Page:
THE DEBATE OVER THE KILLING OF TRAYVON MARTIN

Trayvon Martin a 17 year old African American teenager was shot and killed by George Zimmerman a 28 year old Caucasian/Hispanic male member of the neighborhood patrol near Martin’s father’s fiancee’s house in Sanford Florida. Zimmerman was stalking Martin who he said looked “suspicious.” Zimmerman who has not been charged has not elaborated on what he meant when he said Martin looked suspicious. But I think that it is safe to say that among the factors leading to Zimmerman’s description were 1) Martin was African American, 2) Martin was wearing a hoodie, and 3) Martin did not live in the neighborhood. 1

The stories vary widely as to what happened. The witnesses disagree. Some agree with Zimmerman that he was attacked. They say he was knocked down, punched and shot Martin in self defense. Others point to a cell phone conversation Martin was having with his girl friend at the time of the incident. He said he was being followed and the phone went dead as if he was knocked down. Those supporting Martin point to a video of Zimmerman at the police station. No blood can be seen on his clothing.

But all agree that Zimmerman stalked Martin and that he shot him. Zimmerman has not been arrested since the State Attorney 2 says there is not enough evidence at this point to convict him. The state attorney certainly has a duty not to charge Zimmerman if she feels she cannot get a conviction. But the question is whether Zimmerman’s claim of self defense is reasonable. Under Florida’s law a person may use deadly force “and does not have a duty to retreat if . . [he] or she reasonably believes that such force is necessary to prevent imminent death or great bodily harm to himself or herself or another or to prevent the imminent commission of a forcible felony.” Forcible felonies under Florida law are “treason; murder; manslaughter; sexual battery; carjacking; home-invasion robbery; robbery; burglary; arson; kidnapping; aggravated assault; aggravated battery; aggravated stalking; aircraft piracy; unlawful throwing, placing, or discharging of a destructive device or bomb; and any other felony which involves the use or threat of physical force or violence against any individual.” Certainly if you believe Zimmerman’s story Martin committed a “forcible felony. But since when does a State Attorney believe the self servicing statement of a killer. But you have witness statements that go both ways. Furthermore with ongoing investigations by the state attorney, the Florida attorney general, and the FBI forensic evidence will provide more evidence. It can be expected that we will discover how far away Zimmerman was from Martin when he shot him and at what angle the bullet was shot from. These reports will provide more evidence either exonerating or incriminating Zimmerman.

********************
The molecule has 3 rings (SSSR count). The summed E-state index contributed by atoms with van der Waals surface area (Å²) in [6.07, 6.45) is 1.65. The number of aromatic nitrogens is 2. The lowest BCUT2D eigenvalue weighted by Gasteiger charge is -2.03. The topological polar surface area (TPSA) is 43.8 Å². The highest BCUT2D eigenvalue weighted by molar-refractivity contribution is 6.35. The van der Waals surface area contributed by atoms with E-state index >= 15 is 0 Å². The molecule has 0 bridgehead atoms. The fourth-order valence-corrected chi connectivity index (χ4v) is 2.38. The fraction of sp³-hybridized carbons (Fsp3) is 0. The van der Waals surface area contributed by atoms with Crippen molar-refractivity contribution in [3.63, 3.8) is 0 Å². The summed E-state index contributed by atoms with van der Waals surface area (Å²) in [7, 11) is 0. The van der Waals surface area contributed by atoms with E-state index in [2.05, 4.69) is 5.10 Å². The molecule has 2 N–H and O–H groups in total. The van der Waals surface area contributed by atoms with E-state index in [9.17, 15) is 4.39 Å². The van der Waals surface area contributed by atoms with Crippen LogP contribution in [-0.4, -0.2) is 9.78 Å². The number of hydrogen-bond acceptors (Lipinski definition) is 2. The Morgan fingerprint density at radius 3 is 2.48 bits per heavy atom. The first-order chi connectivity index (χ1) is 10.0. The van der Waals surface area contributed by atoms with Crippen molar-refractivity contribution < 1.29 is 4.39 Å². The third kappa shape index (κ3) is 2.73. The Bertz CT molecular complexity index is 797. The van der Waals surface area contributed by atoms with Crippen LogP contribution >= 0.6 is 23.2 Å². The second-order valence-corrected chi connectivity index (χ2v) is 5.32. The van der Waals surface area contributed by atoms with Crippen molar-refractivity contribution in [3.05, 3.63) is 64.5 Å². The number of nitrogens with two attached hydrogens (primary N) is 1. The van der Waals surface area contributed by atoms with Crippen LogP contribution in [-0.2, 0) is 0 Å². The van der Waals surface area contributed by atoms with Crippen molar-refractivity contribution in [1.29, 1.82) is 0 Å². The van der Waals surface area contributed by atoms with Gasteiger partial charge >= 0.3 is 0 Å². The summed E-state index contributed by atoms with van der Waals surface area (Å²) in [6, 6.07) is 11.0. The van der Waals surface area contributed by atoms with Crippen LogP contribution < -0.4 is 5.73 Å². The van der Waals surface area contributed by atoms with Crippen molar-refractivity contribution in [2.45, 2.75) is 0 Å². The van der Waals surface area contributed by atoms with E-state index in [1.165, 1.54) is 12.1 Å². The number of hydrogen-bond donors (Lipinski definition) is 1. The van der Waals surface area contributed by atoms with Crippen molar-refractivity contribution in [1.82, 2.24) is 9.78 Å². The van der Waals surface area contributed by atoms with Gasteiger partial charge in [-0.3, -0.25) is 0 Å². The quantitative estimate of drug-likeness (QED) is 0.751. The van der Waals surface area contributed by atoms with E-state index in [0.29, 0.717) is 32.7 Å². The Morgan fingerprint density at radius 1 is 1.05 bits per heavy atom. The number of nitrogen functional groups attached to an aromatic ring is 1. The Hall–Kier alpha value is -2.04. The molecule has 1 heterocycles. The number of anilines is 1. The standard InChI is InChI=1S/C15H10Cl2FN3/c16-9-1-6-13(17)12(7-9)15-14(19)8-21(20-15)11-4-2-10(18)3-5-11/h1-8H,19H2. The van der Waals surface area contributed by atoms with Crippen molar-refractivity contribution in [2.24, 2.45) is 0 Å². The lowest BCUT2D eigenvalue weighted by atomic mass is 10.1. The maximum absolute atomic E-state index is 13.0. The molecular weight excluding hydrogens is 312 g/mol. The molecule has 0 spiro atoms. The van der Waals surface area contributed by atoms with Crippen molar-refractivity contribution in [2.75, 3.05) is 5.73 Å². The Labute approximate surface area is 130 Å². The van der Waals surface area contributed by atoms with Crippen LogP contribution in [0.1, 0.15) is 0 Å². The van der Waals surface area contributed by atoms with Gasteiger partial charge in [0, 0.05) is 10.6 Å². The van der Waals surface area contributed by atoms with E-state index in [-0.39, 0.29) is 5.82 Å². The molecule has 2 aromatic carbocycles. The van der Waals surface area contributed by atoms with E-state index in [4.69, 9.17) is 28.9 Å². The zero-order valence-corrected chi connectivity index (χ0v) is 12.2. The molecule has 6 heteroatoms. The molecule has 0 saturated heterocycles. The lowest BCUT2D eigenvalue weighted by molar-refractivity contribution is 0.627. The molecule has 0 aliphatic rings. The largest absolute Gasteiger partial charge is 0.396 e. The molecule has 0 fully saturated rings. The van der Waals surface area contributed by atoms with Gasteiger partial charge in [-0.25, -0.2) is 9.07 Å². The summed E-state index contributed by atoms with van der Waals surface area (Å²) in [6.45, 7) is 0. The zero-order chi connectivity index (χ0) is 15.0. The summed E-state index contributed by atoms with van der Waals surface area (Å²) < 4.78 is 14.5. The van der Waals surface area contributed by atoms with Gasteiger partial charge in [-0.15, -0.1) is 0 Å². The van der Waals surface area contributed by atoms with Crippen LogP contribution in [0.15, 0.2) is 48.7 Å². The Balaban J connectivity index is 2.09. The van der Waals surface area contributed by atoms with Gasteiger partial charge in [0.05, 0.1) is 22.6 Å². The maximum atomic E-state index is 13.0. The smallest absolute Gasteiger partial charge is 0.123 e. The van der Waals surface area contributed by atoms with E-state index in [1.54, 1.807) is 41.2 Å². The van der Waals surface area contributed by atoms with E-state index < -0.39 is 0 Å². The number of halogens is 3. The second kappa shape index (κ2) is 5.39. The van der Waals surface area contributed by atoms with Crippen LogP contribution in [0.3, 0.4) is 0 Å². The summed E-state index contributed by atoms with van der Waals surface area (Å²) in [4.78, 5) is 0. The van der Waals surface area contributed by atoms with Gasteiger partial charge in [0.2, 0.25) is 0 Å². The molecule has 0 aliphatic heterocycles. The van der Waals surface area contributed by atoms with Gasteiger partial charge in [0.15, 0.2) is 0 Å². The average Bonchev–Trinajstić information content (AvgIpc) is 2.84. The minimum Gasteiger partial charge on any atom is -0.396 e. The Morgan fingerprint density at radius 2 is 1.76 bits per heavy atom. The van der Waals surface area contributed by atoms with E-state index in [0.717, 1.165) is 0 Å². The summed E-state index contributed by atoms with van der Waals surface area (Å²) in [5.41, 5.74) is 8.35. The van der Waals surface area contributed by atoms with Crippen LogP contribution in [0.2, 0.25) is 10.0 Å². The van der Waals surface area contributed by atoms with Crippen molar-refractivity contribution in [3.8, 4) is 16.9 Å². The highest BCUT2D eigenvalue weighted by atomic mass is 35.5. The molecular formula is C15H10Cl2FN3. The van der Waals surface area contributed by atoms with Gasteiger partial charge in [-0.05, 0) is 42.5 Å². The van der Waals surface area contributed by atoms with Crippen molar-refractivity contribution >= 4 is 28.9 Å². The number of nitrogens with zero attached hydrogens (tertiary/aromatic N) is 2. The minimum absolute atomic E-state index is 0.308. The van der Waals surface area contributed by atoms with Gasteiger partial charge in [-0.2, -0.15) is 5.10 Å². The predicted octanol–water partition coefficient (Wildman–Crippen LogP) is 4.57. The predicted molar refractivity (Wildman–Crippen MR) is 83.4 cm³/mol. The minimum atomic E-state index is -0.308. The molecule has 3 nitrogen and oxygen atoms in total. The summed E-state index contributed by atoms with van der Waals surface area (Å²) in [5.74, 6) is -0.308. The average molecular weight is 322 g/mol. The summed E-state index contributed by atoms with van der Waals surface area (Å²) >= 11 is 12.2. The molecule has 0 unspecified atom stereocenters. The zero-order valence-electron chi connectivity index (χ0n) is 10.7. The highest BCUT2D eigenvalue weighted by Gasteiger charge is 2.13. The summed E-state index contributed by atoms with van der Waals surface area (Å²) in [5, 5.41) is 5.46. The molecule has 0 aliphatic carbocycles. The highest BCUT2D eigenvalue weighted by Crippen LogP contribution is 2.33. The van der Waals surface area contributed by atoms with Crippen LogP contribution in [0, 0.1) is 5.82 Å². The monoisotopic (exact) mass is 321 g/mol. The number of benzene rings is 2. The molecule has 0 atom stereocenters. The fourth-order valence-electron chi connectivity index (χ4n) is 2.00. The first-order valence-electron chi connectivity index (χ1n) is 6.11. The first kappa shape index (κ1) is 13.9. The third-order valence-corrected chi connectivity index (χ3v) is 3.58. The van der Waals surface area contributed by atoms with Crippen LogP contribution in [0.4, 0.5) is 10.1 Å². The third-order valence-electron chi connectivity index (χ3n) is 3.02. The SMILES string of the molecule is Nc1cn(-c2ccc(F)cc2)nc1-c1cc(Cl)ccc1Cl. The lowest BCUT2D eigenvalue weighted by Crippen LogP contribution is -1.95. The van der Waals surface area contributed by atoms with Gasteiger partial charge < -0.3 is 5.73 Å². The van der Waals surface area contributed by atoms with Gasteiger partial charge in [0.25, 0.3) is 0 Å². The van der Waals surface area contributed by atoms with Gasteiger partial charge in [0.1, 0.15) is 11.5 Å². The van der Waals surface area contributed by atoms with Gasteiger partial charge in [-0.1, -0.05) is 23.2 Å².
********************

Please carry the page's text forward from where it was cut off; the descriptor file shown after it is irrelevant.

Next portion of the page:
There has been much talk about Florida’s “Stand Your Ground Law” but this is a red herring. The law only applies to those who are defending themselves against someone who has either entered or attempted to enter one’s house, occupied vehicle or dwelling. 3 Under no version of the incident was Martin attempting to enter a residence, vehicle or dwelling.

But the day when an African American teenager can be shot for being Black, wearing a hoodie and being in the wrong neighborhood must come to an end.

Notes:

  1. He lived with his mother in Miami Gardens.
  2. A State Attorney in Florida is the equivalent of a district attorney in other states. A State attorney may cover one or more counties in Florida
  3. Don’t ask me what is the difference between a residence and a dwelling.

One Response to “THE DEBATE OVER THE KILLING OF TRAYVON MARTIN”

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  1. Mark Bennett says:

    You’ve got the stand-your-ground law wrong.

    The law is here.

    See subsection 3: A person who is not engaged in an unlawful activity and who is attacked in any other place where he or she has a right to be has no duty to retreat and has the right to stand his or her ground and meet force with force, including deadly force if he or she reasonably believes it is necessary to do so to prevent death or great bodily harm to himself or herself or another or to prevent the commission of a forcible felony.

    I’m not saying that it applies, but it doesn’t only apply to dwellings.

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